Homeless to High School Equivalency Graduate: Meet college-bound Ashley
Ashley’s journey with Seeds of Literacy spans more than a decade. She has been a student on and off since 2008. She’d disappear and then resurface a few years later.
By 2019, her assessment scores were good — really good. Regular attendance at Seeds was still a struggle due to her work schedule, and Site Coordinators were fearful they’d lose touch with her again. Staff members encouraged her to take the official GED test subtests.
- February 2020: Ashley passed her first official GED test — Reading Language Arts.
- March 2020: The COVID pandemic forced Seeds to go virtual and it was even more difficult for her to attend tutoring. Still, staff persisted, and kept frequent contact. They even provided her with voucher codes so that the cost of the tests wouldn’t prohibit her success.
- Fall 2020: By fall, she had passed Social Studies and Science and it seemed she’d finally reach her goals.
But then, with just one subject left, and without any warning, she stopped attending — and she was unreachable.
In January 2021, Ashley sent us an email. When COVID hit, she’d gotten sick, lost her job, lost her car, and then she lost her home. She’d been staying at a homeless shelter with her children.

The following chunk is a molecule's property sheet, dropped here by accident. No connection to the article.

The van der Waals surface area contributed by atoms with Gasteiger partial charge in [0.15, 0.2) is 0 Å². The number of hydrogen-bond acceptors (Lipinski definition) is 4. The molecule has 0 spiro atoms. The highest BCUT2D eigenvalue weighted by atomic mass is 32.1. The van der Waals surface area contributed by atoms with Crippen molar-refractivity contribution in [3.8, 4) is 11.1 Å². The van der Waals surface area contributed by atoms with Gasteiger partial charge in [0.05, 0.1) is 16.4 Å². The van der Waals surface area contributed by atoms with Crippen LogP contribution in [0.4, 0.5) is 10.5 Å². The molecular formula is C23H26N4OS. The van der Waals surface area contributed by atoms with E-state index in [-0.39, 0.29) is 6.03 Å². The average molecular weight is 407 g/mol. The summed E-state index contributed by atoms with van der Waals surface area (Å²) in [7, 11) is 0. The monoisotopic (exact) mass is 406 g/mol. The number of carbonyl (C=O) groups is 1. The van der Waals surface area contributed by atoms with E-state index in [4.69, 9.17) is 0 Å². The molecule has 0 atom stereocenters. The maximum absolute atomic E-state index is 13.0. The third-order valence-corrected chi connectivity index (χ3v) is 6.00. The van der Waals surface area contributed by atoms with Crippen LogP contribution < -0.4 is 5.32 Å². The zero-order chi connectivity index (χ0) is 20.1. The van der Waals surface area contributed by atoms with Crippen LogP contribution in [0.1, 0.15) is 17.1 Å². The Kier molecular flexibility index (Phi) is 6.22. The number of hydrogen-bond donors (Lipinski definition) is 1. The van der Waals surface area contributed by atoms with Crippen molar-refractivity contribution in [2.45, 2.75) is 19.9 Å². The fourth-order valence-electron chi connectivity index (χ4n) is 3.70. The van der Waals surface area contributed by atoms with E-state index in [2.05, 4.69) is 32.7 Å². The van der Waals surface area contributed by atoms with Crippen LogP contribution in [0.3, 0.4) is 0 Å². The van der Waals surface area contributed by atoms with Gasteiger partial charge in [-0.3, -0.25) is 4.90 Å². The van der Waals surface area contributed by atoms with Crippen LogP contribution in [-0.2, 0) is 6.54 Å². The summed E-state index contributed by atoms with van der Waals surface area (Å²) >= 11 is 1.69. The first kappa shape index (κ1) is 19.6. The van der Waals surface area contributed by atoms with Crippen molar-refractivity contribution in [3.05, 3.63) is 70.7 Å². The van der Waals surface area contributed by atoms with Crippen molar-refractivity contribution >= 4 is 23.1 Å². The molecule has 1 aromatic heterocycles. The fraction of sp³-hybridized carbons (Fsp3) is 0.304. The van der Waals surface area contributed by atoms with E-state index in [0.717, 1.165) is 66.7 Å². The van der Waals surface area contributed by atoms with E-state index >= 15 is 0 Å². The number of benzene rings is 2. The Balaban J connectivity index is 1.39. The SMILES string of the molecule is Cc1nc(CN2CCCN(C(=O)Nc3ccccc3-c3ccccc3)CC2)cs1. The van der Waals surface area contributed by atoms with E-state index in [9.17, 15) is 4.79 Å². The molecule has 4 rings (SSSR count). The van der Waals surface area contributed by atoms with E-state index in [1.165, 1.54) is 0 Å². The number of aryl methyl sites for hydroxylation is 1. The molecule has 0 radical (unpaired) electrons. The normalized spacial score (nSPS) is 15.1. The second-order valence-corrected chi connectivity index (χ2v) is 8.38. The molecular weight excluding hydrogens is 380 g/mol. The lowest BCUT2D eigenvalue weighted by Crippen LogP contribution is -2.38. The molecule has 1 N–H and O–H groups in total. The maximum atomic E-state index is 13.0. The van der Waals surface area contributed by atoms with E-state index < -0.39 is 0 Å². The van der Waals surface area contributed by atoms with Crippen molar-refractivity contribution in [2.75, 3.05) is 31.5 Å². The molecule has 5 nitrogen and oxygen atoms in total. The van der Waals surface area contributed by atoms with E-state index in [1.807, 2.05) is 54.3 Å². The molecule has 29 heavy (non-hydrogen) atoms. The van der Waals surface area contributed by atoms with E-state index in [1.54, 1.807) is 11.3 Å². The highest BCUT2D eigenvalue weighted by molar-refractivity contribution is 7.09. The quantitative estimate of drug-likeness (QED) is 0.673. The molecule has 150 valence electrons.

Ashley was writing to Seeds because she noticed the shelter had a computer lab. She wanted to know if she’d be able to attend tutoring in our Virtual Classroom on the shelter’s computer. She also wanted to know if the computers they had in their lab met the requirements to take the official GED Math test. (!)
She had been through so much, was homeless, and yet she was still making her education a priority. Inspired by her commitment, Staff worked with her to log on to the Virtual Classroom and she studied for a month. (Her practice scores were high, she didn’t need much help.) Her Site Coordinator even paid for her test.
March 2021: Ashley passed Math, joining the 80+ grads this year!
The future is much brighter for 31-year-old Ashley. She was accepted into college for practical nursing and begins classes this year. By March 2022, she’ll be an LPN. “Keep going and doing the work,” she tells classmates. “It might seem like achieving your goal is going to take forever. It’s not. Every day that you do the work you are one step closer.”
“Seeds gave me encouragement. Even when they knew I was struggling, they helped me stay positive and got me through the struggle.”
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